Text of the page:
The Other Side of the Mirror Enrique Ander- son Imbert translated by Isabel Reade (Mac- donald 30s) Fantasy literature reflects our nightmares or our wildest dreams. At its most optimistic, it releases us momentarily from the physical and intellectual limitations which prevent us from walking on air or seeing round corners. We imagine ourselves less vulnerable, more flexible, longer-lived. But in the stories of the Argen- tine writer, Enrique Anderson Imbert, night- mare predominates. Men and women are more vulnerable hot less; and if normal physical laws break down, it is to their detriment rather than to their advantage.
A man sits with his family at dinner and finds that the air is attacking him. It erodes his body until only his head is left hanging in the air. Finally this, too, disappears, leaving, his wife to drag the atmosphere for his lost body. A young man who goes swimming finds his body no longer able to resist water. He dissolves into the sea 'like a lump of earth.' Or another finds himself being inhaled by a cigarette until he is nothing but a heap of ash on the floor. Even the ghosts of Anderson Imbert lose- something of their phantasmagoric freedom. One of them can find nothing better to do after death than to stick around his old home and watch his family die off one by one.
The author's admiration for Lewis Carroll is evident. The English title of the collection, The Other Side of the Mirror, is a paraphrase of Through the Looking Glass. And there are affinities between the lives of the two men. Lewis Carroll was a don and a mathematician, Anderson Imbert is a professor of Latin American literature. Born in the Argentine, he became professor in Buenos Aires and after- wards taught in many North American univer- sities. At present he is at Harvard. He is best known as the author of a monumental and mis- named Brief History of Spanish American Literature, stuffed as full of facts as the tele- phone directory. For him, as for Lewis Carroll, fantasy represents a kind of rebellion against the enslavement of the imagination which academic work can imply.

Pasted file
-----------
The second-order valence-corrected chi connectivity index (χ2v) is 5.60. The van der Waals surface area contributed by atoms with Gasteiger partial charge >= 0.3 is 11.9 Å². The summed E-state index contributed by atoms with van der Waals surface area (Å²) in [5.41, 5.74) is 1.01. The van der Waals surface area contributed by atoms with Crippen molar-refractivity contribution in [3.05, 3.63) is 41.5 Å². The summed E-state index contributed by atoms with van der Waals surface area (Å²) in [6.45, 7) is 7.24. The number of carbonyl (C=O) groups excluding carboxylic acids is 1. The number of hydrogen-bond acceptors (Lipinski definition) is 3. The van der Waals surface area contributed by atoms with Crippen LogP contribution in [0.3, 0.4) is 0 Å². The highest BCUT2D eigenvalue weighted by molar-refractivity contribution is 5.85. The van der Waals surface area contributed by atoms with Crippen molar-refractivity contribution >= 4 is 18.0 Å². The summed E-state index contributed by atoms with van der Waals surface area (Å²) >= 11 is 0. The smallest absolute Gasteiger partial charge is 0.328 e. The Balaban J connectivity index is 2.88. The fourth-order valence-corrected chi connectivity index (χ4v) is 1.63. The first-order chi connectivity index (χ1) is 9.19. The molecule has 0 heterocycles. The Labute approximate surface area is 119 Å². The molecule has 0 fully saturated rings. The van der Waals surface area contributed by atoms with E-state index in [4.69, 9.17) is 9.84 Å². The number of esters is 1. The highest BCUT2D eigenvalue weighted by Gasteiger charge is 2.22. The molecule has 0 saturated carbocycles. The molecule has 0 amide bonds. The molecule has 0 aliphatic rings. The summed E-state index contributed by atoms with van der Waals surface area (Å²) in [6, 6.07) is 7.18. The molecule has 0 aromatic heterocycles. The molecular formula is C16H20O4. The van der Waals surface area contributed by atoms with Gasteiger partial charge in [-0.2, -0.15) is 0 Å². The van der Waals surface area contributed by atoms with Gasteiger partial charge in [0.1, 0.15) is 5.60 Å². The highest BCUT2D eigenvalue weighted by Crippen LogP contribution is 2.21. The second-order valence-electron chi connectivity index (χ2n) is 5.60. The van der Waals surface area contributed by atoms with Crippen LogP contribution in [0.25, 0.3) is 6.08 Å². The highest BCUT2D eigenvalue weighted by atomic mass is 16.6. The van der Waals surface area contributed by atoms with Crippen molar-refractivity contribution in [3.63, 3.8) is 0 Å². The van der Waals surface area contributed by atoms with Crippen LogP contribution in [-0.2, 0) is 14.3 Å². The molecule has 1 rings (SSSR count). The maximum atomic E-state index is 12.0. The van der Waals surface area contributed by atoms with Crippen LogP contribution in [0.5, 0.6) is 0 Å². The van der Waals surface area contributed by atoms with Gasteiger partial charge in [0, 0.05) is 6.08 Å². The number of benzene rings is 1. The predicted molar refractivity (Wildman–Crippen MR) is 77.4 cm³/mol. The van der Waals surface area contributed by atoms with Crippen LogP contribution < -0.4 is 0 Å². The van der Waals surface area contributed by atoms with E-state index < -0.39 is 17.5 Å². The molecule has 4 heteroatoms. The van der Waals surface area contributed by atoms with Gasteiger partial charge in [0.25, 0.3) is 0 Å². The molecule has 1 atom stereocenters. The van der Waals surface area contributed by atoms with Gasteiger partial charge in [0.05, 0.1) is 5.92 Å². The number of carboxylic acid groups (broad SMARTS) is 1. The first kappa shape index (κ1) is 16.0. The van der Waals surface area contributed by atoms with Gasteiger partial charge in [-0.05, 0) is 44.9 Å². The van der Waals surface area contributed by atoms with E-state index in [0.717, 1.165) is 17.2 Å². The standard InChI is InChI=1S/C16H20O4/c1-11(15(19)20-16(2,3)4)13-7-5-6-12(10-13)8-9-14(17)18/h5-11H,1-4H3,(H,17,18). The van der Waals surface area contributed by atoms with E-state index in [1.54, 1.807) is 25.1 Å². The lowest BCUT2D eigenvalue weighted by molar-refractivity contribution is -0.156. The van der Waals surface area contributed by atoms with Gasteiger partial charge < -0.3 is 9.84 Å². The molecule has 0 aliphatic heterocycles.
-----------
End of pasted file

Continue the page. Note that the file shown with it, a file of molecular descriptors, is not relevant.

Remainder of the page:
In one of his fantasies; called The Deter- minist Goblins,' the goblins represent an element of rebellion and disorder in the uni- verse. Their king, however, bears a strange resemblance to Anderson Imbert himself, for he rejects the practice of magic in order to live among human beings: 'He pretended to stumble on the stairs, wore dark glasses and spoke an unimaginative language.' And other stories are obvious projections of professorial fears. 'Fantomas saves mankind,' for instance, tells how the cartoon-strip character offers himself as the death-dealing agent of a cold, armchair theoretician, Hauffer, who has made millions by peddling a sort of dreary, best- selling existentialism. Hauffer's horror when Fantomas appears and offers himself as the executer of his destructive philosophy is an apt comment on a society in which the 'dis- interested' scientist or scholar tends to disclaim responsibility when his ideas are put into prac- tical and often destructive use.
The Other Side of the Mirror, then, is coon, cerned with nightmares rather than everyday life. There is little of the stuff of day-to-day living here but much of the subliminal. In this„, the stories recall- not only Lewis Carroll but, also - two other Argentinians, Borges and Cortizar, and it is interesting that the rootless city, Buenos Aires, has favoured an imagina- tive, . freely inventive kind of prose writing rather than realism or naturalism. Less intellec- tual than Borges, less inventive than Cortazar, Anderson Imbert's fantasies are nevertheless disturbing enough to make the reader regret that the creative writer hid for so long behind the academic. And that the translation lacks the lightness of touch of the original.